Magic Charms Enchant Apostolic-Prophetic Movement

Pivec, Holly-Magic Charms Enchant Apostolic-Prophetic Movement

Article: JAA167 | Author: Holly Pivec

This article first appeared in the News Watch column of the Christian Research Journal, volume 30, number 4 (2007). For further information or to subscribe to the Christian Research Journal go to: http://www.equip.org

Kits to remove curses, cards to interpret dreams, and music to heal people have become popular products in the apostolic‐prophetic movement, also called the “New Apostolic Reformation.” The movement, which is fast growing in charismatic churches, has long been criticized for its promotion of modern “apostles” and “prophets” who claim to have great authority and to speak for God. It is now being criticized for selling products that—many Christians believe—have more in common with the magic charms used in occult practices than with Christianity.

Property Dedication Kit. One organization that sells these products is the Elijah List, based in Albany, Oregon, which is founded and run by “prophet” Steve Shultz. The Elijah List e‐mails daily newsletters that feature prophecies—and advertisements for products like these—to more than 130,000 subscribers, according to its Web site (www.elijahlist.com).

One of the Elijah List’s top‐selling products is the “Portals to Cleansing Property Dedication Kit”—sold for $12—which is supposed to remove curses from houses and properties. Created by Henry Malone, a professional “house cleanser” and founder of Vision Life Ministries in Irving, Texas, the kit contains anointing oil and wood stakes, with Scripture verses on them, to drive into the borders of a property.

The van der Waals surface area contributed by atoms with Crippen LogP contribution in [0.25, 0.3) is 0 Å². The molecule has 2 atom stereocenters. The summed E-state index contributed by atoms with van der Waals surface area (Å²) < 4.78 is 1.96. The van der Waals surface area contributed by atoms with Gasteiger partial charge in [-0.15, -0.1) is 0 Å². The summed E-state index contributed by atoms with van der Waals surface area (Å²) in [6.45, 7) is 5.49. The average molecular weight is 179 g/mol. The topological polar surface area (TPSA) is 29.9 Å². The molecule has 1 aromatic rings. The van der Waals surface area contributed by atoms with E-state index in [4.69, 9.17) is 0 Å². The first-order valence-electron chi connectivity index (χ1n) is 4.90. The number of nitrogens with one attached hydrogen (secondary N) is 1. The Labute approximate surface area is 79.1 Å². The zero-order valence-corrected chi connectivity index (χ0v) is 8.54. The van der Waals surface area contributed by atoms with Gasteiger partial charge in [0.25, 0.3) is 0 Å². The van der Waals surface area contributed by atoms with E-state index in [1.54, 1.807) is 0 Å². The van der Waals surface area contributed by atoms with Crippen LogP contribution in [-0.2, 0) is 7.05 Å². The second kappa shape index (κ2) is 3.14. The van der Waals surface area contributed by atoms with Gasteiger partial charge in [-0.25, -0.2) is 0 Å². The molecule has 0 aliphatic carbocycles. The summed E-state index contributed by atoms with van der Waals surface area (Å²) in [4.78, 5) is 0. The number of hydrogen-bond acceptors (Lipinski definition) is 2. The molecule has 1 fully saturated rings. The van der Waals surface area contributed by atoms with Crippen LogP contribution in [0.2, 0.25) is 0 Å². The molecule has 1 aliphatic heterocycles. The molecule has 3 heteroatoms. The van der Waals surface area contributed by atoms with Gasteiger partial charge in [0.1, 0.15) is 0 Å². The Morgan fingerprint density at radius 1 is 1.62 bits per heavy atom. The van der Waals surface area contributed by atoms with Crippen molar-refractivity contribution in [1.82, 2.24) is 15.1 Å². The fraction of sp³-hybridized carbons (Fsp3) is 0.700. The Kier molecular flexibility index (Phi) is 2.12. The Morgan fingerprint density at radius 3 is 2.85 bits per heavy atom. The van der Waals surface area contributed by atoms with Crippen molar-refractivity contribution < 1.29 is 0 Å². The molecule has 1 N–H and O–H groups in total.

“Use it and make the enemy flee!” Shultz promised his Elijah List readers in an advertisement for the kit, sent on October 16, 2006. Shultz personally vouched for the kit, saying he’s cleansed his own 20 acres of land three or four times and, each time, has seen “a noticeable change in the atmosphere and circumstances.” He said curses are the only explanation for “certain sicknesses, diseases, and even death that comes upon very anointed and pure‐hearted people.”

A companion book written by Malone—titled Portals to Cleansing: Taking Back Your Land from the Hands of the Enemy (Vision Life Publications, 2002)—is sold separately from the kit. It promises to teach readers the “keys to reclaiming [their] land, home, possessions and animals from the power of Satan and his demonic forces.” (See the book and kit at: www.elijahshopper.com.) The book recommends holding a communion ceremony at the center of a property—where family and friends gather inside a circle drawn on the ground with anointing oil—then burying the unused bread and juice or wine.

After following the book’s advice, Matthew Spencer posted a review on Amazon.com saying that his home had a new “peace” and “lightness of spirit.” Spencer said, “I no longer feel uneasy walking through the house in the dark. Honestly, it is a night and day difference.”

Marcia Montenegro, author of the book Spellbound: The Paranormal Seduction of Today’s Kids (Cook/Life Journey, 2006) and founder of the Web site “Christian Answers for the New Age,” however, said Christians don’t need to worry about curses since they aren’t emphasized in the Bible. Even if curses were a threat, though, she thinks the kit would be powerless against them.

“How is that going to remove curses?” said Montenegro, a former professional astrologer and occult practitioner who converted to Christianity. She told the Journal that the kit has more in common with an occult worldview, comparing the anointing oil and wood stakes to “amulets”—objects that occultists believe have powers to protect them from evil, disease, or other harm.

“[With the kit,] it’s like you’re engaging in the occult to protect yourself from [the occult],” Montenegro said, adding that occult practices are banned by the Bible in Deuteronomy 18:10–12. She believes that a biblical response to threats is prayer to God—which goes straight to the source of divine power—rather than relying on magic charms. “What happened to regular prayer?” she asked.

Amulets have a long history, according to Dr. Ron Rhodes, founder and president of Reasoning from the Scriptures Ministries in Frisco, Texas, and author of New Age Movement (Zondervan, 1995). The ancient Babylonians, for example, wore cylinders that were supposed to ward off evil spirits, Rhodes told the JOURNAL.